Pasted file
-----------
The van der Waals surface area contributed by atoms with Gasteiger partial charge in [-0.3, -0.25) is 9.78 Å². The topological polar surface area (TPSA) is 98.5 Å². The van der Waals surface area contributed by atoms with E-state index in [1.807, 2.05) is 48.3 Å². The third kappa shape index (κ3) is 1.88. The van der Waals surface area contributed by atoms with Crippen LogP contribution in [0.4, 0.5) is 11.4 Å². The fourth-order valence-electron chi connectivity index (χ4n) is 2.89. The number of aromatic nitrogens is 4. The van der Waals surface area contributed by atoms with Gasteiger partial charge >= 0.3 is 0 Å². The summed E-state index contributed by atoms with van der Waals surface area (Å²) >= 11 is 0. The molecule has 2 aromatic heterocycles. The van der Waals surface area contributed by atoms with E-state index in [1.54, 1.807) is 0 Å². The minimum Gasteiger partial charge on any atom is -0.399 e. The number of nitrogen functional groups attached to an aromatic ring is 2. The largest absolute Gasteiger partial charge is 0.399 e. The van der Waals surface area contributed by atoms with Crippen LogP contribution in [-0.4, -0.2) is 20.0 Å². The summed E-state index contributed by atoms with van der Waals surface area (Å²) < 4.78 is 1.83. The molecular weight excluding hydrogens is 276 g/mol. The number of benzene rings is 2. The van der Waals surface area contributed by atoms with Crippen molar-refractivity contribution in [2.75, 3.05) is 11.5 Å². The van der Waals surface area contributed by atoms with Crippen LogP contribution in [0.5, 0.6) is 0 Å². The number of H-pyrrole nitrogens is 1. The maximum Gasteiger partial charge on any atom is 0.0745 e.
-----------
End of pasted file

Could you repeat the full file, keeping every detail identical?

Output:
The van der Waals surface area contributed by atoms with Gasteiger partial charge in [-0.3, -0.25) is 9.78 Å². The topological polar surface area (TPSA) is 98.5 Å². The van der Waals surface area contributed by atoms with E-state index in [1.807, 2.05) is 48.3 Å². The third kappa shape index (κ3) is 1.88. The van der Waals surface area contributed by atoms with Crippen LogP contribution in [0.4, 0.5) is 11.4 Å². The fourth-order valence-electron chi connectivity index (χ4n) is 2.89. The number of aromatic nitrogens is 4. The van der Waals surface area contributed by atoms with Gasteiger partial charge >= 0.3 is 0 Å². The summed E-state index contributed by atoms with van der Waals surface area (Å²) >= 11 is 0. The molecule has 2 aromatic heterocycles. The van der Waals surface area contributed by atoms with E-state index in [1.54, 1.807) is 0 Å². The minimum Gasteiger partial charge on any atom is -0.399 e. The number of nitrogen functional groups attached to an aromatic ring is 2. The largest absolute Gasteiger partial charge is 0.399 e. The van der Waals surface area contributed by atoms with Crippen LogP contribution in [-0.4, -0.2) is 20.0 Å². The summed E-state index contributed by atoms with van der Waals surface area (Å²) < 4.78 is 1.83. The molecular weight excluding hydrogens is 276 g/mol. The number of benzene rings is 2. The van der Waals surface area contributed by atoms with Crippen molar-refractivity contribution in [2.75, 3.05) is 11.5 Å². The van der Waals surface area contributed by atoms with Crippen LogP contribution in [0.5, 0.6) is 0 Å². The number of H-pyrrole nitrogens is 1. The maximum Gasteiger partial charge on any atom is 0.0745 e.